How to Care for a Siberian Cat



Prepare your home for the cat.,
Give the cat room to explore.,
Provide entertainment.

Buy a scratching post, litter box, food, water bowls and a cat bed before bringing your cat home. Make sure to put the litter box in a quiet, low-traffic area–such as a pantry, a guest bathroom, or any secluded nook–where the cat can do its business in private.

Buy a large cat carrier, as the Siberian cat can get quite large. It’s okay if the carrier seems too large at first; the cat will grow into it.
When you bring the cat home, put the carrier in a room, open the door of the cat carrier, and close the door of the room. Leave the cat to explore the room on its own terms.;
, Siberian cats have high energy levels, and they enjoy roaming around. Most prefer having access to the outdoors. If kept indoors, they should have at least a large apartment to explore.

Indoor cats are at risk of obesity due to lower activity levels, so watch their food intake carefully. Outdoor cats are at higher risk of injury and disease–so be careful letting them roam in areas where they may encounter heavy vehicle traffic, wild animals, or pesticides and other chemicals.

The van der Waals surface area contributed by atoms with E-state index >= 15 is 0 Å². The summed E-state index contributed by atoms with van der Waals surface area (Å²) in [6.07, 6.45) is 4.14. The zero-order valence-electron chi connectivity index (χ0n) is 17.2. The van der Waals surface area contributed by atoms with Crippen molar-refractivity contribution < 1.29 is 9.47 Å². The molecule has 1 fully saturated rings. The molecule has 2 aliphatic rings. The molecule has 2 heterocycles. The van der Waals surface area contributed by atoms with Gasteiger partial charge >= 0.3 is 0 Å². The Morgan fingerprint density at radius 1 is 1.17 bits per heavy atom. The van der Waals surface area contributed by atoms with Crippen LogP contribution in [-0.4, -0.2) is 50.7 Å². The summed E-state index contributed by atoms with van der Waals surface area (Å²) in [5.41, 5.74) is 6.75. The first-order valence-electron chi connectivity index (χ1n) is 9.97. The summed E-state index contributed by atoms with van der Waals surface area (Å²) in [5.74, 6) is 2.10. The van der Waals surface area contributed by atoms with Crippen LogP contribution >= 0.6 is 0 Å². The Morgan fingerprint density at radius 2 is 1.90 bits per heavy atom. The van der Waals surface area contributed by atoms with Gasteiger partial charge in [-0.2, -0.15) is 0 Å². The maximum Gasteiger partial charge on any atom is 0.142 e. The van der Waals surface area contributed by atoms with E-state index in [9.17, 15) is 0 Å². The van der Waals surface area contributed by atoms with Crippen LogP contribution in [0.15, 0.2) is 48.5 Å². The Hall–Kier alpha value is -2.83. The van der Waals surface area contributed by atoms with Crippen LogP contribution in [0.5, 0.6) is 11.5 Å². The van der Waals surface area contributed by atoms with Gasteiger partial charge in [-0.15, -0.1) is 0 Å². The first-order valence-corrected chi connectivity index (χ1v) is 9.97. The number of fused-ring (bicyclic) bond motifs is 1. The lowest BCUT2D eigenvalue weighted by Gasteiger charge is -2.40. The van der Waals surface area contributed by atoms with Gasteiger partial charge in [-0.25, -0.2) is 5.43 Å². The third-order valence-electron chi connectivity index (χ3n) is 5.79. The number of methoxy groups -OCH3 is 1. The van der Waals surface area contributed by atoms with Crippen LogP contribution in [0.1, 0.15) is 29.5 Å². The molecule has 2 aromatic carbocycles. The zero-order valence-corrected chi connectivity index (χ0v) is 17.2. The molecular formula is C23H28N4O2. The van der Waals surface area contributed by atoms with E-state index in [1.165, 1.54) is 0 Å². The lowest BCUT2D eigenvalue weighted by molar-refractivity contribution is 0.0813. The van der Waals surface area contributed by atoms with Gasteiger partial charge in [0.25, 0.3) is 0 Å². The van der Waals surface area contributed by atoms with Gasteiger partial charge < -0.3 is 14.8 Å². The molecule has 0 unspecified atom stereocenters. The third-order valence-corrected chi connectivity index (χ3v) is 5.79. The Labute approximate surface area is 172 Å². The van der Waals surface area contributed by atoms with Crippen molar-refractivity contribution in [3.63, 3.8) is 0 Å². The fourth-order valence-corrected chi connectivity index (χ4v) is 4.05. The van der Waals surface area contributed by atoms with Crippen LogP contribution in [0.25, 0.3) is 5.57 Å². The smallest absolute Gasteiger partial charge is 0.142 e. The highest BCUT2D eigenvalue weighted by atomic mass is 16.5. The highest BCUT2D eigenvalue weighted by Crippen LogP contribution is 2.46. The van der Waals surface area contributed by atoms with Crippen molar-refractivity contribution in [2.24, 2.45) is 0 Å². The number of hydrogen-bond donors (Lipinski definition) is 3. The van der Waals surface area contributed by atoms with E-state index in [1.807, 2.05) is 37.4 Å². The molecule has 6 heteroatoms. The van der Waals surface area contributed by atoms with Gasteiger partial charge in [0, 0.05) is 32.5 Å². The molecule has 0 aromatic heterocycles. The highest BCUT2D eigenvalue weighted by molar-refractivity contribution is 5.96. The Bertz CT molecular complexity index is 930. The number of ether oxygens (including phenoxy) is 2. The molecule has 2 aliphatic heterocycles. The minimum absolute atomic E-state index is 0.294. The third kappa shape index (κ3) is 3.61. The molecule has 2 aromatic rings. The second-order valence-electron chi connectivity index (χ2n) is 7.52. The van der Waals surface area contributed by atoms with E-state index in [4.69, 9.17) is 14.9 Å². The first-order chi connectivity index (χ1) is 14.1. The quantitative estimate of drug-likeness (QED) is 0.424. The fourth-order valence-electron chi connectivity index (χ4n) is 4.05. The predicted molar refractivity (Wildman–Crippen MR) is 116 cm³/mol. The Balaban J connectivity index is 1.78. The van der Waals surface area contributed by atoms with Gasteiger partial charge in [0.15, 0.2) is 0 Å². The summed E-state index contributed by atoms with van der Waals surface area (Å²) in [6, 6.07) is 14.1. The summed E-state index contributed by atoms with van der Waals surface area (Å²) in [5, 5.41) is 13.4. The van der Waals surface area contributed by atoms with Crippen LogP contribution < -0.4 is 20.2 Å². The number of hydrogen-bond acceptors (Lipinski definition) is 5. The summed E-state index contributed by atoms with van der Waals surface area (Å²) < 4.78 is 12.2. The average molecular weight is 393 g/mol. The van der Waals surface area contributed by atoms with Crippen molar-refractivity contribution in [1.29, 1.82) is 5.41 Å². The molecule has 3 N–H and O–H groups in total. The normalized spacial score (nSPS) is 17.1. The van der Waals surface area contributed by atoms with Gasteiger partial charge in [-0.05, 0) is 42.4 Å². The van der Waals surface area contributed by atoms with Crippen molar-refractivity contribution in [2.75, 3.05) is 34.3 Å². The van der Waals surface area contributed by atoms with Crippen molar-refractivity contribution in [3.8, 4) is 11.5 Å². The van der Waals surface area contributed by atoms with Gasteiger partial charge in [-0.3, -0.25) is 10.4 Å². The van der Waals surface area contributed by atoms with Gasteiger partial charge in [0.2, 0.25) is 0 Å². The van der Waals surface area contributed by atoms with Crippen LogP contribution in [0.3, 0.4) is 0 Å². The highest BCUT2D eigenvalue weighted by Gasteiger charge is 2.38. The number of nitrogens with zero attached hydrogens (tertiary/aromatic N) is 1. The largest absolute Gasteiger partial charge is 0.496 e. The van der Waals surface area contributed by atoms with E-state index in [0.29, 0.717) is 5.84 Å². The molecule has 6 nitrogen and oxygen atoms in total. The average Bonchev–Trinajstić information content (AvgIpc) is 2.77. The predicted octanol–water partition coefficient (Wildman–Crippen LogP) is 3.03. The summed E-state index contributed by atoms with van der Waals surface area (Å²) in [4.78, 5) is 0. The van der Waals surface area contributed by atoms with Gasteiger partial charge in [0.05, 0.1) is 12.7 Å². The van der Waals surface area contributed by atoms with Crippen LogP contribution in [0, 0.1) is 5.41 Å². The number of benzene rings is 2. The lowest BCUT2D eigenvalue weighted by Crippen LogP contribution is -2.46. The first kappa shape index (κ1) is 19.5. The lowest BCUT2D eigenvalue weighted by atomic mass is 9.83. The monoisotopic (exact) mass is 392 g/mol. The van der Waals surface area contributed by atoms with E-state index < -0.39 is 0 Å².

Siberians are strong jumpers, and they enjoy exploring high places. They are agile cats, and they don’t tend to break things, but you may consider keeping precious or expensive items out of reach.

, Siberian cats are intelligent, and they need stimulation. Bored Siberian cats may overeat, scratch up the furniture, and Here are a few ways to prevent boredom:

Buy a ceiling-high “tree” where the cat can jump up to survey his territory.
Give the cat toys and feline puzzle games. Experiment with yarn, toy mice, lasers pointers, and catnip. Many Siberian cats enjoy playing fetch. Encourage him with treats or kibble as a reward.
A second cat will usually make the first one less lonely, especially if they are litter mates. Make sure the cats are neutered or spayed, unless you want to deal with kittens; this is especially important if you have a male and a female cat together, but outdoor cats may also encounter opposite-sexed cats around your neighborhood.

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